The parents of a special needs child are actually the key to helping their child develop and improve.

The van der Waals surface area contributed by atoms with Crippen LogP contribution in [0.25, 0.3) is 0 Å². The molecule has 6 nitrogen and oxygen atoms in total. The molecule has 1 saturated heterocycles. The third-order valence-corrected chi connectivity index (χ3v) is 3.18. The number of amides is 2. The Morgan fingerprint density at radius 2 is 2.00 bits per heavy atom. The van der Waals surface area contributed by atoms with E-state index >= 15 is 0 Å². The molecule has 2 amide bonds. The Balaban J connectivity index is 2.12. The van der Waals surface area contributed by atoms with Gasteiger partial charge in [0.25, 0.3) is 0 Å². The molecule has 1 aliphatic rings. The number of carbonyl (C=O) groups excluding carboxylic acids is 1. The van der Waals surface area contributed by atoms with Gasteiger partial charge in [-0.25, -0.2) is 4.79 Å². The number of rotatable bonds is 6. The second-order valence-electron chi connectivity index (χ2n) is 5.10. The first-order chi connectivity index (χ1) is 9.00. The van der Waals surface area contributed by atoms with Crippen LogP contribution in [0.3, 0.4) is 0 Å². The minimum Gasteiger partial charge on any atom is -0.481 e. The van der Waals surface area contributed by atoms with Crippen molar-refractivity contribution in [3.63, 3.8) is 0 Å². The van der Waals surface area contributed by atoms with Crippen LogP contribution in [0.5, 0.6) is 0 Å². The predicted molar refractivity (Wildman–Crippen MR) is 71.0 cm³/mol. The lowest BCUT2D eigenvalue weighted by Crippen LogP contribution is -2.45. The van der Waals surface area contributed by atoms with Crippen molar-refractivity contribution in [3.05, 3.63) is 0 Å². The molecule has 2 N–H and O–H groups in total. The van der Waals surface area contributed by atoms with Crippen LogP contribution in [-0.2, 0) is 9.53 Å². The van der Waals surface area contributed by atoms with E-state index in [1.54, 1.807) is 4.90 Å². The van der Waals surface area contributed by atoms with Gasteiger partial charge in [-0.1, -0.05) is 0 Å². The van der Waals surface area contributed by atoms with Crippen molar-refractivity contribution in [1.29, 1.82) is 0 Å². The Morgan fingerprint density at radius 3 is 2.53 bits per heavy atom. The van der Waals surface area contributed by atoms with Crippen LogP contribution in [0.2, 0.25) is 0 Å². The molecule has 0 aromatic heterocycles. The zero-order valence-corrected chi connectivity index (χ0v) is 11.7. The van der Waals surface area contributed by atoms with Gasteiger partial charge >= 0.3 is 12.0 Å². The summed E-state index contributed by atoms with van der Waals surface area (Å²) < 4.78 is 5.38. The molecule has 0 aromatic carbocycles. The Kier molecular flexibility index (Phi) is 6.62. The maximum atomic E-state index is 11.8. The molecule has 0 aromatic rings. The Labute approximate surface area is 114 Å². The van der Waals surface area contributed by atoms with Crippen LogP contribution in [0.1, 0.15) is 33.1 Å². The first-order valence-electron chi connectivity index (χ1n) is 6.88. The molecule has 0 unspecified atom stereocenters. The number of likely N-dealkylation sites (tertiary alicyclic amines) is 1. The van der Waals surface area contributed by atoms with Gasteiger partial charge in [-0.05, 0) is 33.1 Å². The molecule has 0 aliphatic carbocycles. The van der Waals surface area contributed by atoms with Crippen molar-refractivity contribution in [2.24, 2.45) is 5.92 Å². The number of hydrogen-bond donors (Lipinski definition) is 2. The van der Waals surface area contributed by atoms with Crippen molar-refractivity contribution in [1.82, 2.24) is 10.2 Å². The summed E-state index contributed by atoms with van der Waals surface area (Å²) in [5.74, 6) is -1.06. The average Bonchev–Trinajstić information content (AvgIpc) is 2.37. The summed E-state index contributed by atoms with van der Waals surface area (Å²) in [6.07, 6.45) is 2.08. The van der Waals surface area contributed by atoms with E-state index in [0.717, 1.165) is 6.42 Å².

Some families decide to run and implement their entire therapy program themselves. They either make this choice out of necessity or personal choice. I just happened to be in Arizona during April, which is Autism Awareness Month. The newspapers were, of course, filled with articles relating to autism. One of the articles described the difficulty that rural families were having obtaining services for their children. I would imagine that this problem repeats itself in rural communities across the United States. For those families, I would encourage them to trust themselves and to know that they can become their own best expert on their child. The methodology in how one works with a special needs child may differ but one basic rule is a constant, for every methodology and for every special needs child, and it is stimulation. The best advice I ever received was to stimulate, stimulate, stimulate! That means accessing resources for ideas and activities and keeping your child busy. The parents of a special needs child are actually the key to helping their child develop and improve. They know their child and know what the child’s strengths and needs are. Last month, a woman that I knew called, distressed at the report card that her son got at the end of first grade. She told me that she would work extra hours just so I could work with her son for an hour a week. I reassured that she did not need to do that. She was capable of helping her son herself. We met for coffee, she explained her concerns and I gave her some activities to do over the summer. I hear that not only is her son enjoying the activities, he is already showing some improvement in his attention span and handwriting. I knew another mother who lived in a rural area and she made it her business to educate herself as to how she would help her child. She and I differed in our philosophical beliefs in how we approached child development. I believe in a more child orientated approach; she believed in a more adult structured approach but she was the best expert for her child and her family. Her child is now mainstreamed in high school and doing extremely well.